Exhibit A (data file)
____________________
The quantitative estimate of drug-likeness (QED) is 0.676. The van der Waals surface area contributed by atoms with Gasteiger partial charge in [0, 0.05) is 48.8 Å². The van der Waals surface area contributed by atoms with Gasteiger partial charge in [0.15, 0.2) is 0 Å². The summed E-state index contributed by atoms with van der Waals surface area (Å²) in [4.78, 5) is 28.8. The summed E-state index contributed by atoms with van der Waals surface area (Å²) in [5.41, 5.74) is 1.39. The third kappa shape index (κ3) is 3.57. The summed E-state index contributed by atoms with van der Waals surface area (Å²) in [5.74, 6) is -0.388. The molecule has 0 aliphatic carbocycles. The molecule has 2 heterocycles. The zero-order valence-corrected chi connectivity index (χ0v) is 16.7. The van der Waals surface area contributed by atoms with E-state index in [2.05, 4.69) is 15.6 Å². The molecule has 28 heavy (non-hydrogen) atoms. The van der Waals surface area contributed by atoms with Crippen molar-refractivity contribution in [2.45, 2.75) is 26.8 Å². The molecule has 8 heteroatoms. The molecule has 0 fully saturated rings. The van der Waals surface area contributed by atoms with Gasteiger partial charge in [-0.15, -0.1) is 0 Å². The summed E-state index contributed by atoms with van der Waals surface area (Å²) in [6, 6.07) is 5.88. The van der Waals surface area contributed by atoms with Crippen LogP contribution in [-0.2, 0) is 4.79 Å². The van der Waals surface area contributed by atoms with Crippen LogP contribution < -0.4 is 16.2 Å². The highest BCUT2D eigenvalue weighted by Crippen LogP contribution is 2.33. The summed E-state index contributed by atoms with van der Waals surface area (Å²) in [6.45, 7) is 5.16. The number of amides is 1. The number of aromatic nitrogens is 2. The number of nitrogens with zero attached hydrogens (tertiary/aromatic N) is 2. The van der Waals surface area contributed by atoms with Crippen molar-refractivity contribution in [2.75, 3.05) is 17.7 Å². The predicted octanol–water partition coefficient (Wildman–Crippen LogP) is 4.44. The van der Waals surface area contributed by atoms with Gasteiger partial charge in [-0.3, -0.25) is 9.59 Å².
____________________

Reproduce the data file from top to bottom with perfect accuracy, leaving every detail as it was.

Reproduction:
The quantitative estimate of drug-likeness (QED) is 0.676. The van der Waals surface area contributed by atoms with Gasteiger partial charge in [0, 0.05) is 48.8 Å². The van der Waals surface area contributed by atoms with Gasteiger partial charge in [0.15, 0.2) is 0 Å². The summed E-state index contributed by atoms with van der Waals surface area (Å²) in [4.78, 5) is 28.8. The summed E-state index contributed by atoms with van der Waals surface area (Å²) in [5.41, 5.74) is 1.39. The third kappa shape index (κ3) is 3.57. The summed E-state index contributed by atoms with van der Waals surface area (Å²) in [5.74, 6) is -0.388. The molecule has 0 aliphatic carbocycles. The molecule has 2 heterocycles. The zero-order valence-corrected chi connectivity index (χ0v) is 16.7. The van der Waals surface area contributed by atoms with E-state index in [2.05, 4.69) is 15.6 Å². The molecule has 28 heavy (non-hydrogen) atoms. The van der Waals surface area contributed by atoms with Crippen molar-refractivity contribution in [2.45, 2.75) is 26.8 Å². The molecule has 8 heteroatoms. The molecule has 0 fully saturated rings. The van der Waals surface area contributed by atoms with Gasteiger partial charge in [-0.15, -0.1) is 0 Å². The summed E-state index contributed by atoms with van der Waals surface area (Å²) in [6, 6.07) is 5.88. The van der Waals surface area contributed by atoms with Crippen LogP contribution in [-0.2, 0) is 4.79 Å². The van der Waals surface area contributed by atoms with Crippen LogP contribution < -0.4 is 16.2 Å². The highest BCUT2D eigenvalue weighted by Crippen LogP contribution is 2.33. The summed E-state index contributed by atoms with van der Waals surface area (Å²) in [6.45, 7) is 5.16. The number of amides is 1. The number of aromatic nitrogens is 2. The number of nitrogens with zero attached hydrogens (tertiary/aromatic N) is 2. The van der Waals surface area contributed by atoms with Crippen molar-refractivity contribution in [2.75, 3.05) is 17.7 Å². The predicted octanol–water partition coefficient (Wildman–Crippen LogP) is 4.44. The van der Waals surface area contributed by atoms with Gasteiger partial charge in [-0.3, -0.25) is 9.59 Å².